Posts Tagged ‘NEJM’

gmo-safety

GMOs, Herbicides, and Public Health

Monsanto’s lies and its troll army are contradicted in no uncertain terms. They have monkeyed with science in numerous ways, and corrupted the process of ensuring food safety.

nejm

In our view, the science and the risk assessment supporting the Enlist Duo decision are flawed. The science consisted solely of toxicologic studies commissioned by the herbicide manufacturers in the 1980s and 1990s and never published, not an uncommon practice in U.S. pesticide regulation. These studies predated current knowledge of low-dose, endocrine-mediated, and epigenetic effects and were not designed to detect them. The risk assessment gave little consideration to potential health effects in infants and children, thus contravening federal pesticide law. It failed to consider ecologic impact, such as effects on the monarch butterfly and other pollinators. It considered only pure glyphosate, despite studies showing that formulated glyphosate that contains surfactants and adjuvants is more toxic than the pure compound.

…This decision was made in haste. It was based on poorly designed and outdated studies and on an incomplete assessment of human exposure and environmental effects.

…National Toxicology Program should urgently assess the toxicology of pure glyphosate, formulated glyphosate, and mixtures of glyphosate and other herbicides.

Labeling will deliver multiple benefits. It is essential for tracking emergence of novel food allergies and assessing effects of chemical herbicides applied to GM crops.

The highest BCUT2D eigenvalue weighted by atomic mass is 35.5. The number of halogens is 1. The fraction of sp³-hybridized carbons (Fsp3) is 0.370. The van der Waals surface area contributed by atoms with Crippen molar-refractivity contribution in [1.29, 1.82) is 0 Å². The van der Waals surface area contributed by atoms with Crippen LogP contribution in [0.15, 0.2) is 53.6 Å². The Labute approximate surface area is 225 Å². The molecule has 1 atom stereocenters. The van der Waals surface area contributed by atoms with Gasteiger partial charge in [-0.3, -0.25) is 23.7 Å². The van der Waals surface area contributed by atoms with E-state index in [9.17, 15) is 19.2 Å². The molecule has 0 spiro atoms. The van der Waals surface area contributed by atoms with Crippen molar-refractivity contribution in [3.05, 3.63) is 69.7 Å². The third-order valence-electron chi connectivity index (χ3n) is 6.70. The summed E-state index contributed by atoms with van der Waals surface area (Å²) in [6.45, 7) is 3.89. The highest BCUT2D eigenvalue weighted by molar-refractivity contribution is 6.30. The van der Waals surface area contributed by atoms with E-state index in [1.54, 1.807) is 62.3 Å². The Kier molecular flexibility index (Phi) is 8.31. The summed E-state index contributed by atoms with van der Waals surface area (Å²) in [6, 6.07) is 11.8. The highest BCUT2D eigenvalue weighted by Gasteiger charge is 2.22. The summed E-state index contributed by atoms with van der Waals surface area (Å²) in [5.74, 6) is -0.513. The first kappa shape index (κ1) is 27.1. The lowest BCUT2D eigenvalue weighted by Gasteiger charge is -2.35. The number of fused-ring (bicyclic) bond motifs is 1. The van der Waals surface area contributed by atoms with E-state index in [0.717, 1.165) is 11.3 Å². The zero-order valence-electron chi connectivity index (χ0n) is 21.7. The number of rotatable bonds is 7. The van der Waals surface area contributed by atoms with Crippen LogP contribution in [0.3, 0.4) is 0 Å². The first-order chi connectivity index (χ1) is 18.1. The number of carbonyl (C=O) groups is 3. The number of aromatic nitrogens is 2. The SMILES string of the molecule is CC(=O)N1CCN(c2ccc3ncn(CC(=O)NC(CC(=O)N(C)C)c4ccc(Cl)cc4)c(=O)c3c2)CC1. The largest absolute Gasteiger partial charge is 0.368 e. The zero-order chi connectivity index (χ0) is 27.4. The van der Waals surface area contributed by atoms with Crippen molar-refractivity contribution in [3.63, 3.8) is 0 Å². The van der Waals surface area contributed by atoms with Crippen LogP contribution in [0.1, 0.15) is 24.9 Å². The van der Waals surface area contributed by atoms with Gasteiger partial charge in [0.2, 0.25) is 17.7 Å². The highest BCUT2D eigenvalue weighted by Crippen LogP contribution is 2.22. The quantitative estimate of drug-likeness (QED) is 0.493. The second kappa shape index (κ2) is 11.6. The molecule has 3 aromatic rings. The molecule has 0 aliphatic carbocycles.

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New Report From The NEJM On Clinical Trial Reporting Further Tarnishes Biopharma’s Image

New England Journal of Medicine destroys the bullshit monkey wrenching of pharmaceutical trials and cover-up. It’s difficult to find any aspect of our top-down corporatocracy that isn’t completely full of shit and running on fraud and propaganda.

The action may put a stop to the practice of cherry picking outcomes for public disclosure. An investigation published in March found that during the following 12 months after completion of industry funded trials, only 17% of trial outcomes had been reported.

This number increased to just 41% after five years. Results for the trials funded by the National Institutes of Health produced only 8% disclosure after 12 months, and 38% after five yearsIt is logical to assume that the results presented to the public were supportive of study hypotheses.